The UDC “wide” hub has about a 72mm flange width. The Schwinn “wide” hub has a 79mm flange width, about the max within the 100mm bearing center width.
The UDC “superwide” hub has a 100mm flange width, and about a 130mm bearing center. There are also other hubs out there with 130mm bearing centers.

I was thinking exactly the same thing the other day when riding to work on my narrow/standard width/old Sem hub. It’d be much better to describe hubs by flange and bearing widths

I have just been and put the UDC CrMo hub up against a Schwinn hub and they are both identical at the flange… so I am not sure where the 79 dimension comes from, I guess the base of the flange. Basically this dimesion is the largest that will fit in a frame with the bearings at 100mm.

The Nimbus frame will bend in as you need it, I do this all the time. Although I would not recommend doing this too often. I use a standard UDC hub for road and wide for offroad.

The width of the hub depends on you… Ken, Dustin, Sam and me all have small hips… there for the narrower hub is definately best for us. :slight_smile:

Spokes… the difference in the flange distances makes only a little difference in a wheel this size. So you can use the standard spokes. I personally perfer 4 cross although I have not done a direct comparison but from what I have read and surmise it makes a better wheel on these really big wheels.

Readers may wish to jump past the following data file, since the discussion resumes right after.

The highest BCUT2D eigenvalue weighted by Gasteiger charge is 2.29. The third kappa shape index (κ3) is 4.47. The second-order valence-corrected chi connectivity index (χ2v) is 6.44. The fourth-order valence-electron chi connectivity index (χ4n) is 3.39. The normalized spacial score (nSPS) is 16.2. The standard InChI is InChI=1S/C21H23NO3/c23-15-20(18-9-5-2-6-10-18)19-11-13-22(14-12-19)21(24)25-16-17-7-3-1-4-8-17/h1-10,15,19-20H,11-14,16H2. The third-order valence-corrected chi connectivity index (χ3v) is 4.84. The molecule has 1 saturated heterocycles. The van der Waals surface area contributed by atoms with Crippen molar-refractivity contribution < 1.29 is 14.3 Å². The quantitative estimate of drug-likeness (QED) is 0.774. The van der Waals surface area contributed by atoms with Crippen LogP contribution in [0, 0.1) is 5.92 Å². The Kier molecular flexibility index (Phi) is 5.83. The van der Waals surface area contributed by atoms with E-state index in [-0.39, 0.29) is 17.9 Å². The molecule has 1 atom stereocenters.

36er q-factor is considerably larger than typical bicycle q-factor. Wheel strength aside, I would think that a narrower hub is better for most everyone. Or is bike q-factor abnormally small?

The goal with the hub width issue is spoke angle. All else being equal, a wider hub creates a greater spoke angle in toward the rim, thus a stronger wheel (i.e. able to better resist lateral and vertical deflections).

But this is not to say that our “standard” narrower hubs cannot be made into a strong-enough wheel. While hub width is a factor in the wheel build, lots of other factors, like spoke material and strength, contribute to an overall strong wheel. (When you put them all together you have U-Turn’s “World’s Strongest Coker Wheel”!)

Obviously a wider hub, offset cranks, wider pedals, etc. will all locate the pedals wider. This final “pedal width” is the “q” factor.